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LMH6629: Survey of opamps based on a SiGe process for cryogenic applications

Part Number: LMH6629
Other Parts Discussed in Thread: OPA836, , OPA837, THS4551, OPA838, THS4541, OPA855, THS4303, OPA211

I'm investigating the options for a cryogenic (~50K) DC-10MHz LNA design. The source is low impedance (2 Ohm typical at 30K) but does not like bias currents exceeding 5uA.

I know that TI does not specify it's parts at low temperatures, but there are reports about successful use of LMH6629 and OPA836 below 77K in the scientific literature. Both are based on a SiGe process as far as I understand. I do not mind testing a few parts myself, but can not find much information on which other parts are based on a same processes. I would also be interested in FDAs if any are available. Could you please provide some hints?

  • Hello, 

    Not sure about the LMH6629, but the following might be useful for you

    OPA837 (upgraded OPA836)

    THS4551 (FDA)

    OPA838 (decomp like the LMH6629)

    Not really sure that the SiGe thing is what is making this better at lower temps, can you attach your reference of using some of these at 77k?

  • Hello,

    thank you for the list! The 836/837 input voltage noise is quite high, not sure how it will beheave at low temperature... OPA838 could be worth a try... I'm also considering a hybrid with a discrete stage in front

    AFAIK BJT and JFET fail at low temperatures, while SiGe HBT as well as HEMT remain usable (HBT beta in fact rises). For the LMH6629 see the following paper:

  • Thanks, that is a really nice article - I recently surveyed decomp op amps updating my tables with newer parts in this article,

    The OPA838 is SiGe, as is the THS4551 and THS4541, 

    Not sure about the newer bipolar input >4GHz OPA855 type device. 

  • Hello, I started skimming through that article and it seems they might have missed one really important point, 

    Figure 2 shows the amplifier GBP significantly increasing going cold. That means, for transimpedance design, as you generated these figures 10 and the GBP was increasing going cold, the feedback cap needed to be adjusted to avoid response peaking as shown in the noise plot in figure 11 - more room to improve you design methodology it would seem. We tried to simplify this design flow in this presentation. The simple summary is that the ratio of the feedback pole to the Fo described in the ppt is the Q of the closed loop response. Also, I did not see what the Cd was in the article, but adding 10pF on the inverting node is unnecessarily hurting the noise and bandwidth.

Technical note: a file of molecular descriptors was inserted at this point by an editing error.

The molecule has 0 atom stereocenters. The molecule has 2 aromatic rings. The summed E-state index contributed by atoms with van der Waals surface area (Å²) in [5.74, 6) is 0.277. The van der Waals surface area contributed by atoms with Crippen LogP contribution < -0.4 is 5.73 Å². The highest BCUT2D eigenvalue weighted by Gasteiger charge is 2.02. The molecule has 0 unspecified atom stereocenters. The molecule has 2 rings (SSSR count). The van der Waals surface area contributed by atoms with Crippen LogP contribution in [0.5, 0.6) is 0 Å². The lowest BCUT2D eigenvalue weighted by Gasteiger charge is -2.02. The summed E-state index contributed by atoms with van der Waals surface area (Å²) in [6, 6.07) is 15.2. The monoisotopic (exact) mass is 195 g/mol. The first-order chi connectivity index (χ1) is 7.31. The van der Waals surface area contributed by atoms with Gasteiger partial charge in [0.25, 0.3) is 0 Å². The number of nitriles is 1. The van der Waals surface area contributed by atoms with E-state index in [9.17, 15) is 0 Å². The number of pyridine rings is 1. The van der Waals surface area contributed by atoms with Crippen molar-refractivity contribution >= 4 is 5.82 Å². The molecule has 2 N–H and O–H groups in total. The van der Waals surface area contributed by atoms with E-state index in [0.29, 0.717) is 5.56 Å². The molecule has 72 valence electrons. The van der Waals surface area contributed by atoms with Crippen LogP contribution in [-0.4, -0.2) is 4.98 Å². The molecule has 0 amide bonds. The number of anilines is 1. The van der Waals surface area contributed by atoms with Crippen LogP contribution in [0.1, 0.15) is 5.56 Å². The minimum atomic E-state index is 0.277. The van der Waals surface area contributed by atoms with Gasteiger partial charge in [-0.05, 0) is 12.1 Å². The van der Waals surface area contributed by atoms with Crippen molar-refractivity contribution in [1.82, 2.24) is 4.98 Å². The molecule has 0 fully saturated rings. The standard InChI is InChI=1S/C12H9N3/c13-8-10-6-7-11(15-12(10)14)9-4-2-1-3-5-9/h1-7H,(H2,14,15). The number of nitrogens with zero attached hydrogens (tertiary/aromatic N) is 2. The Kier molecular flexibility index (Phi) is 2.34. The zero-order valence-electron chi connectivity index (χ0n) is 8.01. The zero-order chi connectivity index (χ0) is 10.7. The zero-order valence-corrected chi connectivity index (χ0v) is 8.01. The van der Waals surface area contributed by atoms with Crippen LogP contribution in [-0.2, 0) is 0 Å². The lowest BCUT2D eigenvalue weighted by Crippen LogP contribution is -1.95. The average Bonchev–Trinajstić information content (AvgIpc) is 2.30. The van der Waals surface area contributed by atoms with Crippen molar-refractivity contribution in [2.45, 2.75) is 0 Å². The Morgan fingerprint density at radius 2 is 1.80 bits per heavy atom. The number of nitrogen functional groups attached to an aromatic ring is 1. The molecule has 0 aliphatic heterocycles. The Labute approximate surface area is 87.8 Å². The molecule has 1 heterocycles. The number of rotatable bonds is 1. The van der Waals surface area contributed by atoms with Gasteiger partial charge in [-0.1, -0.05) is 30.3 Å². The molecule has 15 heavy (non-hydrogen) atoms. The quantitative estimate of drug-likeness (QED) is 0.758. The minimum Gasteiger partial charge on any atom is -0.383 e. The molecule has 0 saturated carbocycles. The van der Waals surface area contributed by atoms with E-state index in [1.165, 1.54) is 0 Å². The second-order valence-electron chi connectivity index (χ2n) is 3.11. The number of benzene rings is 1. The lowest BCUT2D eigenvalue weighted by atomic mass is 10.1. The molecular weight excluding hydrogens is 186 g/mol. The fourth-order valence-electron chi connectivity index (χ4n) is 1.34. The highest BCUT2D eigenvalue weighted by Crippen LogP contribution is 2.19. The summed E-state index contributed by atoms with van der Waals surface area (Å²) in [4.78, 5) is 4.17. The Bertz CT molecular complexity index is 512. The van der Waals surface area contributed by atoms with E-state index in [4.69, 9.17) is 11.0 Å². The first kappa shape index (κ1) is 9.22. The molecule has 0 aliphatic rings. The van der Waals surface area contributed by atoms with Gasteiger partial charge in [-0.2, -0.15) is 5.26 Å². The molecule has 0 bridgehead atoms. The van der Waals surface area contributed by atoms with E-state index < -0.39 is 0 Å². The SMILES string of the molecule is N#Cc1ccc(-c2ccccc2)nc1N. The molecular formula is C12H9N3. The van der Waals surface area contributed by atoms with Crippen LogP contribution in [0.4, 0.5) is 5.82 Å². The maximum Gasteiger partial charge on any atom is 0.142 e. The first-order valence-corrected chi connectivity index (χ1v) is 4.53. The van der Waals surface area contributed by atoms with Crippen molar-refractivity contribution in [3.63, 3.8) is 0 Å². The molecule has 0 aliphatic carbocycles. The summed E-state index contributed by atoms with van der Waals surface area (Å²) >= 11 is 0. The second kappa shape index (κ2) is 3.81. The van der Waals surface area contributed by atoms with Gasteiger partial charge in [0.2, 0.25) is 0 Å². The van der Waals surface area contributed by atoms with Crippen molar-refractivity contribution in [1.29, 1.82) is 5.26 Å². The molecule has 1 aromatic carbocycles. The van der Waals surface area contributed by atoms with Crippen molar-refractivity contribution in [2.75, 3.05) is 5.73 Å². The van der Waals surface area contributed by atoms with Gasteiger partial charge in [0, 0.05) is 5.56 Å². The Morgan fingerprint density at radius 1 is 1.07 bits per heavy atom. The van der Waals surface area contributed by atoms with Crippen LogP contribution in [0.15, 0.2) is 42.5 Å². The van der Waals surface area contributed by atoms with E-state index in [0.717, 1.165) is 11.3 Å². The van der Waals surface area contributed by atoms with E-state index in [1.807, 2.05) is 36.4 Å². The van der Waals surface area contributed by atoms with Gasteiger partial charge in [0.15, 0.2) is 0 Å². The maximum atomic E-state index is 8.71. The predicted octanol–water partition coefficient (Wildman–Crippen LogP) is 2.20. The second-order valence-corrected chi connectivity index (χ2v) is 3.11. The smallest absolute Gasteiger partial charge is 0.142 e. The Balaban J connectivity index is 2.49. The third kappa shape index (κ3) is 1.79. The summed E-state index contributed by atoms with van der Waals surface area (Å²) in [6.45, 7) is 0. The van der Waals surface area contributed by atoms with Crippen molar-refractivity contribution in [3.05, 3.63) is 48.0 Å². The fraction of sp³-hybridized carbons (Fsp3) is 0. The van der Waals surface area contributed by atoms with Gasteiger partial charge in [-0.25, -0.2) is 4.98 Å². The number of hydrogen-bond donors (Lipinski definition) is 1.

1856.Transimpedance design flow using high speed op amps.pptx

  • Also, I did get confirmation that the newest OPA855 is also SiGe - just imagine what its GBP will be at 77k!!!

    As those GBP go up, it is almost certain the min stable gain is also going up. 

  • Thank you for the hint - definitely an insightful read!

    I am wondering at what point the GBP would byte you due to the parasitics of the feedback, no matter the gain...

  • Well yes, at higher Rf you eventually get into fempto Farad comp cap solutions, I go to Tee networks at that point, 

  • more specifically, having measured quite a few surface mount resistors I use 0.18pF parasitic as a good guess. If you need lower, at lower values (<20k) Precision Resistive Products makes what we called Red Buf axial resistors that are <.05pF parasitic. They may have surface mount versions now. Those were used in a lot of the early HP network analyzers. Not sure what they use now but would likely be instructive. 

  • Hi,

    I've tested some opamps and discretes at 77 K and below:

    ADA 4897: at 77 K LF noise goes up ~10x

    THS4303: at 77 K LF noise goes up ~2x

    OPA211: noise increases at 77K, does not function at 4K

    For discretes, NXP's SiGe BFU series and the discontinued SiGe NESG3031 work at 10 mK, with increase in beta for large Ic.

    For HEMTs, ATF36136 works at mK temperatures, as do Yong Jin's HEMTs 

    I have a question for Michael Steffes:

    Discrete SiGe transistors work down below 4 K many SiGe opamps I've tested fail. This probably has to due with internal resistors whose values diverge at low temperature. When a VFA is decompensated, you said in your planetanalog article that the degeneration resistor is reduced. This may allow them to work at lower temperatures. Do you know of SiGe op-amps with "minimal" internal resistance?

    Çağlar Girit

  • Well that is going to be the LMH6629 and the OPA855